July 2013 heralded the introduction of fees in the Employment Tribunals (ETs) and Employment Appeal Tribunal (EAT), with the Government proclaiming its aims were to discourage claimants from pursuing weak “nuisance” claims and to reduce the cost of the system to the tax. While at first glance these would seem to be perfectly reasonable objectives, there was in fact a steep drop in the level of claims by around 66-70%, with ACAS reporting that 1 in 10 potential claimants that contacted them decided against issuing a claim specifically because they could not afford the fees, which at up to £1,200 were not insubstantial.Continue Reading
Many businesses will take on business premises for a fixed time period and then only consider important milestone dates once they arrive, sometimes using a reminder from their landlord as a trigger.Continue Reading
Whilst being nothing new to the market place, the Enterprise Investment Scheme (EIS) introduced over 20 years ago has been the launch pad for many ideas and developments that have gone on to bring great return and growth for small high risk companies that would have otherwise struggled to raise debt or equity finance.Continue Reading
Suppliers will often not consider on what basis they are contracting for the supply of goods or services. This may be as they feel they can deliver on the contract and so there is no risk. Often, the issue for many is that they do not foresee a potential liability arising. Others may believe that they are contracting on their standard terms of business, though often these are not brought to the attention of the customer, either at the point of contracting, or at all. This note examines the potential issues facing a supplier through lack of a suitable contract.Continue Reading
In the case of BHL v Leumi ABL Ltd  EWHC 1871 (QB) the High Court required an invoice discounter to refund excessive collection fees charged after the administration of Cobra Beers Limited.Continue Reading
1 October 1987, a typical grey autumn day in Manchester, a far cry from the hurricane-strength winds that buffeted Britain exactly 2 weeks later. But a big day for me; after 6 years of study and training, I was finally admitted as a solicitor. I had a moderately exciting morning serving a search order on a defendant although the location (a block of multi-storey flats) was about as unglamorous as it could get!Continue Reading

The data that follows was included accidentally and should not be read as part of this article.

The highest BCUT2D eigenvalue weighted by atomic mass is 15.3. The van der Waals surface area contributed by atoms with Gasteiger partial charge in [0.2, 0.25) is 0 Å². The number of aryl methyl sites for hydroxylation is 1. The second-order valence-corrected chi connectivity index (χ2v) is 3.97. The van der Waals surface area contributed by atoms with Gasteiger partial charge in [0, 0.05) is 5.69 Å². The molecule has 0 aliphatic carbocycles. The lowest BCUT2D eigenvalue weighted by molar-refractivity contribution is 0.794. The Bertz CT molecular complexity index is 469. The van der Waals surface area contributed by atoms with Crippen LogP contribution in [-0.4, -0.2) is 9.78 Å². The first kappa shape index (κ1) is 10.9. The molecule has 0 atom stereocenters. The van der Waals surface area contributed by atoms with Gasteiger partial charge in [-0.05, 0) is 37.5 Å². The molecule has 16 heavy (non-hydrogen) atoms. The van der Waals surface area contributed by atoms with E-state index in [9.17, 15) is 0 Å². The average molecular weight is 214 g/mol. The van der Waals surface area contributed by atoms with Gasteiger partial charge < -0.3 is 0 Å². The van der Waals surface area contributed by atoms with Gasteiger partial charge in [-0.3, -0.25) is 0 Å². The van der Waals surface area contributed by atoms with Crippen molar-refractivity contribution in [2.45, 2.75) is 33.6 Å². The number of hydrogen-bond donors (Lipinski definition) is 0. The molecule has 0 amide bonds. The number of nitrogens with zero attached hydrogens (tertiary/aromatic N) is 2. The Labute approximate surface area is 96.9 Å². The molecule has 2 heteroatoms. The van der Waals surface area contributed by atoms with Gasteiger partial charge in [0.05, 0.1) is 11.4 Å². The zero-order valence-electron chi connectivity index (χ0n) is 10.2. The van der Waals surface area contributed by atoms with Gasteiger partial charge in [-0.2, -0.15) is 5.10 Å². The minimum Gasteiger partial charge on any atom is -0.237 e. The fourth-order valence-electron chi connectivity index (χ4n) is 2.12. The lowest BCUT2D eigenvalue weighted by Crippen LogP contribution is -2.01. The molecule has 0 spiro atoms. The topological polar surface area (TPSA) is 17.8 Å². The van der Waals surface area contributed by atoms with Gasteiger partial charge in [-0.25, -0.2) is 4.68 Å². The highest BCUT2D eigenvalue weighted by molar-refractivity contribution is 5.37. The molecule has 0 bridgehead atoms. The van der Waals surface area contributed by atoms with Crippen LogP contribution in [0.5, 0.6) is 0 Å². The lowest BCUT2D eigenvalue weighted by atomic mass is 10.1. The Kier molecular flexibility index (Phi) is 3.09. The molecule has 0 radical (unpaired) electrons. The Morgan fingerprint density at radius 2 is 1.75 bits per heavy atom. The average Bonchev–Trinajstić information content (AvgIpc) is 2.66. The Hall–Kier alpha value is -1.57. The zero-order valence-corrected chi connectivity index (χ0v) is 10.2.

The Law Gazette recently shared this article titled ‘Low-cost Manchester mediation pilot aims to ‘fill a gap’ which discusses a new initiative involving the launch of new a pilot scheme encouraging mediation as a less costly way of resolving civil disputes.
Nick Harvey Partner and Head of Litigation, comments on this recent article, whilst discussing Bermans new dispute resolution product – Escalate.Continue Reading
We have in the past been critical of faults in the court system and the drive towards ever increasing fees, so it is only fair that we also give credit where credit is due.Continue Reading
The process of replacing the Insolvency Rules 1986 and 28 subsequent amendments has necessarily involved difficult balancing exercises between the interests of numerous stakeholders, but the general consensus among creditors is that The Insolvency (England and Wales) Rules 2016 (SI 2016/1024) (“IR 2016”) which came into force on 6 April 2017 are likely to significantly improve the insolvency process for most creditors.Continue Reading
The FLA has joined forces with the Department for Education (DfE) and the National Association of School Business Management (NASBM) in producing a new document “Leasing Guidance for Schools”.
This document replaces the previous FLA publication from 2011 – ‘Tips for Successful Leasing in Schools’.Continue Reading